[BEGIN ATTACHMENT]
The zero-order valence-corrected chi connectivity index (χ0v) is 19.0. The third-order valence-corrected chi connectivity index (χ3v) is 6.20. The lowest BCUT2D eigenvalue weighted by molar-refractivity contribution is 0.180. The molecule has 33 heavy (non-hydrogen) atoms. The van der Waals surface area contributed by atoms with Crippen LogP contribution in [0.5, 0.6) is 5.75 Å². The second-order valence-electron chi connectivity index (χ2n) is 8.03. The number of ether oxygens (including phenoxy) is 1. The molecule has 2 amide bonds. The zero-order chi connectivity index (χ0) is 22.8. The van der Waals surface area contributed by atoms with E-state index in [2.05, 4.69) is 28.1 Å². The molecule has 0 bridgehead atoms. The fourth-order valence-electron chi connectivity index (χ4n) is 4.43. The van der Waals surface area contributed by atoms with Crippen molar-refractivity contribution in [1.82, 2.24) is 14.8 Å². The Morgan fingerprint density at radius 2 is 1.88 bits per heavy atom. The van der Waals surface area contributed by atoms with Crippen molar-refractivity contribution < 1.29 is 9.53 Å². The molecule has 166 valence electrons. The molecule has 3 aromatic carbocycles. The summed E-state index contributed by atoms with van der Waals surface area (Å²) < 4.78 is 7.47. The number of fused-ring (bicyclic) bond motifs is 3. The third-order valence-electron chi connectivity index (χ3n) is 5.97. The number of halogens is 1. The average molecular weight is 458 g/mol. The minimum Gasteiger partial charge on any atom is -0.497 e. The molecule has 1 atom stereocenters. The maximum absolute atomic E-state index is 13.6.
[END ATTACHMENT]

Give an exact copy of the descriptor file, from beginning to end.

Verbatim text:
The zero-order valence-corrected chi connectivity index (χ0v) is 19.0. The third-order valence-corrected chi connectivity index (χ3v) is 6.20. The lowest BCUT2D eigenvalue weighted by molar-refractivity contribution is 0.180. The molecule has 33 heavy (non-hydrogen) atoms. The van der Waals surface area contributed by atoms with Crippen LogP contribution in [0.5, 0.6) is 5.75 Å². The second-order valence-electron chi connectivity index (χ2n) is 8.03. The number of ether oxygens (including phenoxy) is 1. The molecule has 2 amide bonds. The zero-order chi connectivity index (χ0) is 22.8. The van der Waals surface area contributed by atoms with E-state index in [2.05, 4.69) is 28.1 Å². The molecule has 0 bridgehead atoms. The fourth-order valence-electron chi connectivity index (χ4n) is 4.43. The van der Waals surface area contributed by atoms with Crippen molar-refractivity contribution in [1.82, 2.24) is 14.8 Å². The Morgan fingerprint density at radius 2 is 1.88 bits per heavy atom. The van der Waals surface area contributed by atoms with Crippen molar-refractivity contribution < 1.29 is 9.53 Å². The molecule has 166 valence electrons. The molecule has 3 aromatic carbocycles. The summed E-state index contributed by atoms with van der Waals surface area (Å²) < 4.78 is 7.47. The number of fused-ring (bicyclic) bond motifs is 3. The third-order valence-electron chi connectivity index (χ3n) is 5.97. The number of halogens is 1. The average molecular weight is 458 g/mol. The minimum Gasteiger partial charge on any atom is -0.497 e. The molecule has 1 atom stereocenters. The maximum absolute atomic E-state index is 13.6.